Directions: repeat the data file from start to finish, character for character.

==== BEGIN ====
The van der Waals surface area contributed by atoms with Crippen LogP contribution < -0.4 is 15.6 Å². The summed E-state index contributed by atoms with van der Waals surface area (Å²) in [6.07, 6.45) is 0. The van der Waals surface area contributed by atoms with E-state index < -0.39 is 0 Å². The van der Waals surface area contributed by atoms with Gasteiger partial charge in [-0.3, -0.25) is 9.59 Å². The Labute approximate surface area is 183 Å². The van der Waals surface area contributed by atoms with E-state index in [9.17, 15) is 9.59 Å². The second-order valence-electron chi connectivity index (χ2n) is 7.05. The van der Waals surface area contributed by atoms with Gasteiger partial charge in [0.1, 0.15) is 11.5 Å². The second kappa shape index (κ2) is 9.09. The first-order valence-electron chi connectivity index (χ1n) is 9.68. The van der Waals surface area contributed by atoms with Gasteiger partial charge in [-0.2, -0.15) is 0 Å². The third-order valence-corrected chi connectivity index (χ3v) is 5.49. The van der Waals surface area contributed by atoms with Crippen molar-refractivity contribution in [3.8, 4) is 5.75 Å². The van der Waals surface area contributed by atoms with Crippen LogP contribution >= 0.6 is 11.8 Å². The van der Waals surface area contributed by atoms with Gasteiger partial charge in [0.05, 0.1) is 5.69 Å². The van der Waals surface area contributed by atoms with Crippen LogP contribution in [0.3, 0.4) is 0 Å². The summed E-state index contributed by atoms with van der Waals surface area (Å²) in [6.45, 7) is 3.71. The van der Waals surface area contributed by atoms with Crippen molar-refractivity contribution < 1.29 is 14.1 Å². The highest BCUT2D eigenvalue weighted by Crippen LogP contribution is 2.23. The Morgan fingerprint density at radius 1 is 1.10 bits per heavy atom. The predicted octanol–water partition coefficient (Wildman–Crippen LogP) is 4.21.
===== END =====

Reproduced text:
The van der Waals surface area contributed by atoms with Crippen LogP contribution < -0.4 is 15.6 Å². The summed E-state index contributed by atoms with van der Waals surface area (Å²) in [6.07, 6.45) is 0. The van der Waals surface area contributed by atoms with E-state index < -0.39 is 0 Å². The van der Waals surface area contributed by atoms with Gasteiger partial charge in [-0.3, -0.25) is 9.59 Å². The Labute approximate surface area is 183 Å². The van der Waals surface area contributed by atoms with E-state index in [9.17, 15) is 9.59 Å². The second-order valence-electron chi connectivity index (χ2n) is 7.05. The van der Waals surface area contributed by atoms with Gasteiger partial charge in [0.1, 0.15) is 11.5 Å². The second kappa shape index (κ2) is 9.09. The first-order valence-electron chi connectivity index (χ1n) is 9.68. The van der Waals surface area contributed by atoms with Gasteiger partial charge in [-0.2, -0.15) is 0 Å². The third-order valence-corrected chi connectivity index (χ3v) is 5.49. The van der Waals surface area contributed by atoms with Crippen molar-refractivity contribution in [3.8, 4) is 5.75 Å². The van der Waals surface area contributed by atoms with Crippen LogP contribution >= 0.6 is 11.8 Å². The van der Waals surface area contributed by atoms with Gasteiger partial charge in [0.05, 0.1) is 5.69 Å². The van der Waals surface area contributed by atoms with Crippen LogP contribution in [0.3, 0.4) is 0 Å². The summed E-state index contributed by atoms with van der Waals surface area (Å²) in [6.45, 7) is 3.71. The van der Waals surface area contributed by atoms with Crippen molar-refractivity contribution < 1.29 is 14.1 Å². The highest BCUT2D eigenvalue weighted by Crippen LogP contribution is 2.23. The Morgan fingerprint density at radius 1 is 1.10 bits per heavy atom. The predicted octanol–water partition coefficient (Wildman–Crippen LogP) is 4.21.